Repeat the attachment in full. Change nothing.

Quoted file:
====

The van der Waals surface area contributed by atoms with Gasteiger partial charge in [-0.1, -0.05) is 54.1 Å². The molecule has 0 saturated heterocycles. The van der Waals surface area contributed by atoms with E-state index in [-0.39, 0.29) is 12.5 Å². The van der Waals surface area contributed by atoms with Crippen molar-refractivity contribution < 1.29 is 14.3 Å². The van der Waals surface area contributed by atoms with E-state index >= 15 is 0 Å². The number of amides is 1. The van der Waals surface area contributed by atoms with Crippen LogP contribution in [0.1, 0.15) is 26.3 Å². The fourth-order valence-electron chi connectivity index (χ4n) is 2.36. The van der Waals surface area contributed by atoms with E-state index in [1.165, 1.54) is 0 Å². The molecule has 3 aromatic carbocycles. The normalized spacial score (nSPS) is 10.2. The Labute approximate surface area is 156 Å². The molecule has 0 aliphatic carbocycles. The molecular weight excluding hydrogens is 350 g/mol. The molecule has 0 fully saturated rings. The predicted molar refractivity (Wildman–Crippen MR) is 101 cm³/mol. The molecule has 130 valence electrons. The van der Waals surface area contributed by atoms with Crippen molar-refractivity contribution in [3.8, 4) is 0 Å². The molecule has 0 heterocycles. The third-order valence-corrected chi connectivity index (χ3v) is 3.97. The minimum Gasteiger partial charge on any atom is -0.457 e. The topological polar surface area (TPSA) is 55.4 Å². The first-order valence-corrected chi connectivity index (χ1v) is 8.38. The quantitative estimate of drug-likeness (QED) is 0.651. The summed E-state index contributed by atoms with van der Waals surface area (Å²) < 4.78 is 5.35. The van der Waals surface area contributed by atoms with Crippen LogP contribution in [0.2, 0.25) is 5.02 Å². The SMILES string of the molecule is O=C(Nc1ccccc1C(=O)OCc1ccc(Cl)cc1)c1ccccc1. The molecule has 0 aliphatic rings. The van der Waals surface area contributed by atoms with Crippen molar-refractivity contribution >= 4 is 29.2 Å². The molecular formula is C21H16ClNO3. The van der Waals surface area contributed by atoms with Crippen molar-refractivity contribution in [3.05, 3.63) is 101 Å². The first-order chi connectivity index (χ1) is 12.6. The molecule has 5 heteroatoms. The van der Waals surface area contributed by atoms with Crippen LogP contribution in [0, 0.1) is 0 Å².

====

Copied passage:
The van der Waals surface area contributed by atoms with Gasteiger partial charge in [-0.1, -0.05) is 54.1 Å². The molecule has 0 saturated heterocycles. The van der Waals surface area contributed by atoms with E-state index in [-0.39, 0.29) is 12.5 Å². The van der Waals surface area contributed by atoms with Crippen molar-refractivity contribution < 1.29 is 14.3 Å². The van der Waals surface area contributed by atoms with E-state index >= 15 is 0 Å². The number of amides is 1. The van der Waals surface area contributed by atoms with Crippen LogP contribution in [0.1, 0.15) is 26.3 Å². The fourth-order valence-electron chi connectivity index (χ4n) is 2.36. The van der Waals surface area contributed by atoms with E-state index in [1.165, 1.54) is 0 Å². The molecule has 3 aromatic carbocycles. The normalized spacial score (nSPS) is 10.2. The Labute approximate surface area is 156 Å². The molecule has 0 aliphatic carbocycles. The molecular weight excluding hydrogens is 350 g/mol. The molecule has 0 fully saturated rings. The predicted molar refractivity (Wildman–Crippen MR) is 101 cm³/mol. The molecule has 130 valence electrons. The van der Waals surface area contributed by atoms with Crippen molar-refractivity contribution in [3.8, 4) is 0 Å². The molecule has 0 heterocycles. The third-order valence-corrected chi connectivity index (χ3v) is 3.97. The minimum Gasteiger partial charge on any atom is -0.457 e. The topological polar surface area (TPSA) is 55.4 Å². The first-order valence-corrected chi connectivity index (χ1v) is 8.38. The quantitative estimate of drug-likeness (QED) is 0.651. The summed E-state index contributed by atoms with van der Waals surface area (Å²) < 4.78 is 5.35. The van der Waals surface area contributed by atoms with Crippen LogP contribution in [0.2, 0.25) is 5.02 Å². The SMILES string of the molecule is O=C(Nc1ccccc1C(=O)OCc1ccc(Cl)cc1)c1ccccc1. The molecule has 0 aliphatic rings. The van der Waals surface area contributed by atoms with Crippen molar-refractivity contribution >= 4 is 29.2 Å². The molecular formula is C21H16ClNO3. The van der Waals surface area contributed by atoms with Crippen molar-refractivity contribution in [3.05, 3.63) is 101 Å². The first-order chi connectivity index (χ1) is 12.6. The molecule has 5 heteroatoms. The van der Waals surface area contributed by atoms with Crippen LogP contribution in [0, 0.1) is 0 Å².